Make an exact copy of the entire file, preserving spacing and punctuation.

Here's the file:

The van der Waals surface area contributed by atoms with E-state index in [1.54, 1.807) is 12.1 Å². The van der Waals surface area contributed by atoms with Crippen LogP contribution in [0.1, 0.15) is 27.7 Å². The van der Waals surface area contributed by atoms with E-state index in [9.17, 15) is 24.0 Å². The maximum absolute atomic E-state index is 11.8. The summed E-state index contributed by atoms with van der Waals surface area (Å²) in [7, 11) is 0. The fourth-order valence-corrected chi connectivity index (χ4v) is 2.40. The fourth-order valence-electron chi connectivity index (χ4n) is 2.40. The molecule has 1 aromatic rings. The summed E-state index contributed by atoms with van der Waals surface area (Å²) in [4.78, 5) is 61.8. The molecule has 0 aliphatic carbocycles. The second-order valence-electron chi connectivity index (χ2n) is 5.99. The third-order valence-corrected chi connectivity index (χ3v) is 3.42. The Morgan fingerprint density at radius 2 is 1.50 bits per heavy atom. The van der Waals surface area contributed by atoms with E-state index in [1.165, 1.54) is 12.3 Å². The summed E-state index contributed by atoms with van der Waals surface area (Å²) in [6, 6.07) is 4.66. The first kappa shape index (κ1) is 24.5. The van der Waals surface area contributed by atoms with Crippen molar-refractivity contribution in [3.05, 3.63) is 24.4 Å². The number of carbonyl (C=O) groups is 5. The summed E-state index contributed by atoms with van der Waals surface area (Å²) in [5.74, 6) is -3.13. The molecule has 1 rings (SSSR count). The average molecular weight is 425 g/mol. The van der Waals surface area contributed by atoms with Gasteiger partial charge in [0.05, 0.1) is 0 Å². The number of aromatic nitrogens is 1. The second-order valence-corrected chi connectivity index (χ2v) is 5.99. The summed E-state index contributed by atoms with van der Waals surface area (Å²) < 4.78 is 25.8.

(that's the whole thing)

The van der Waals surface area contributed by atoms with E-state index in [1.54, 1.807) is 12.1 Å². The van der Waals surface area contributed by atoms with Crippen LogP contribution in [0.1, 0.15) is 27.7 Å². The van der Waals surface area contributed by atoms with E-state index in [9.17, 15) is 24.0 Å². The maximum absolute atomic E-state index is 11.8. The summed E-state index contributed by atoms with van der Waals surface area (Å²) in [7, 11) is 0. The fourth-order valence-corrected chi connectivity index (χ4v) is 2.40. The fourth-order valence-electron chi connectivity index (χ4n) is 2.40. The molecule has 1 aromatic rings. The summed E-state index contributed by atoms with van der Waals surface area (Å²) in [4.78, 5) is 61.8. The molecule has 0 aliphatic carbocycles. The second-order valence-electron chi connectivity index (χ2n) is 5.99. The third-order valence-corrected chi connectivity index (χ3v) is 3.42. The Morgan fingerprint density at radius 2 is 1.50 bits per heavy atom. The van der Waals surface area contributed by atoms with E-state index in [1.165, 1.54) is 12.3 Å². The summed E-state index contributed by atoms with van der Waals surface area (Å²) in [6, 6.07) is 4.66. The first kappa shape index (κ1) is 24.5. The van der Waals surface area contributed by atoms with Crippen molar-refractivity contribution in [3.05, 3.63) is 24.4 Å². The number of carbonyl (C=O) groups is 5. The summed E-state index contributed by atoms with van der Waals surface area (Å²) in [5.74, 6) is -3.13. The molecule has 1 rings (SSSR count). The average molecular weight is 425 g/mol. The van der Waals surface area contributed by atoms with Gasteiger partial charge in [0.05, 0.1) is 0 Å². The number of aromatic nitrogens is 1. The second-order valence-corrected chi connectivity index (χ2v) is 5.99. The summed E-state index contributed by atoms with van der Waals surface area (Å²) < 4.78 is 25.8.